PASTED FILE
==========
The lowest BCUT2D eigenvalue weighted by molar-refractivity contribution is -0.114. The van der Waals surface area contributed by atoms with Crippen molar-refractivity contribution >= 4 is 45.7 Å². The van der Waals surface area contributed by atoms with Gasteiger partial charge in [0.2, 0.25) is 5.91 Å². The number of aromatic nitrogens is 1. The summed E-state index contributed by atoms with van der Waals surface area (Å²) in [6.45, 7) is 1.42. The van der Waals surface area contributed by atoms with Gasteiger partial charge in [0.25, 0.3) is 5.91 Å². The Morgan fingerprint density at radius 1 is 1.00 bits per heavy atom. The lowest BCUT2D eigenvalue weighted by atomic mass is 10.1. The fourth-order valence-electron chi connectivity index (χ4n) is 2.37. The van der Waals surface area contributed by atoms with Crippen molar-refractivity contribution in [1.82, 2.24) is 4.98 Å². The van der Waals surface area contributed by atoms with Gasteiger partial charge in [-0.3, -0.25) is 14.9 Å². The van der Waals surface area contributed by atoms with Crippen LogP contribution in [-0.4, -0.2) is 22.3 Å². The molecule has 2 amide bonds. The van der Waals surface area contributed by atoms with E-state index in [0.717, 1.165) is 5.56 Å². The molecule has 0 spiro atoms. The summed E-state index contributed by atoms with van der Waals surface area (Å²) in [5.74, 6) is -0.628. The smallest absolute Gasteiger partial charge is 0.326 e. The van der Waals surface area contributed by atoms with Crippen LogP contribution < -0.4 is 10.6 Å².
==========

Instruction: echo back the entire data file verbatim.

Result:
The lowest BCUT2D eigenvalue weighted by molar-refractivity contribution is -0.114. The van der Waals surface area contributed by atoms with Crippen molar-refractivity contribution >= 4 is 45.7 Å². The van der Waals surface area contributed by atoms with Gasteiger partial charge in [0.2, 0.25) is 5.91 Å². The number of aromatic nitrogens is 1. The summed E-state index contributed by atoms with van der Waals surface area (Å²) in [6.45, 7) is 1.42. The van der Waals surface area contributed by atoms with Gasteiger partial charge in [0.25, 0.3) is 5.91 Å². The Morgan fingerprint density at radius 1 is 1.00 bits per heavy atom. The lowest BCUT2D eigenvalue weighted by atomic mass is 10.1. The fourth-order valence-electron chi connectivity index (χ4n) is 2.37. The van der Waals surface area contributed by atoms with Crippen molar-refractivity contribution in [1.82, 2.24) is 4.98 Å². The van der Waals surface area contributed by atoms with Gasteiger partial charge in [-0.3, -0.25) is 14.9 Å². The van der Waals surface area contributed by atoms with Crippen LogP contribution in [-0.4, -0.2) is 22.3 Å². The molecule has 2 amide bonds. The van der Waals surface area contributed by atoms with E-state index in [0.717, 1.165) is 5.56 Å². The molecule has 0 spiro atoms. The summed E-state index contributed by atoms with van der Waals surface area (Å²) in [5.74, 6) is -0.628. The smallest absolute Gasteiger partial charge is 0.326 e. The van der Waals surface area contributed by atoms with Crippen LogP contribution < -0.4 is 10.6 Å².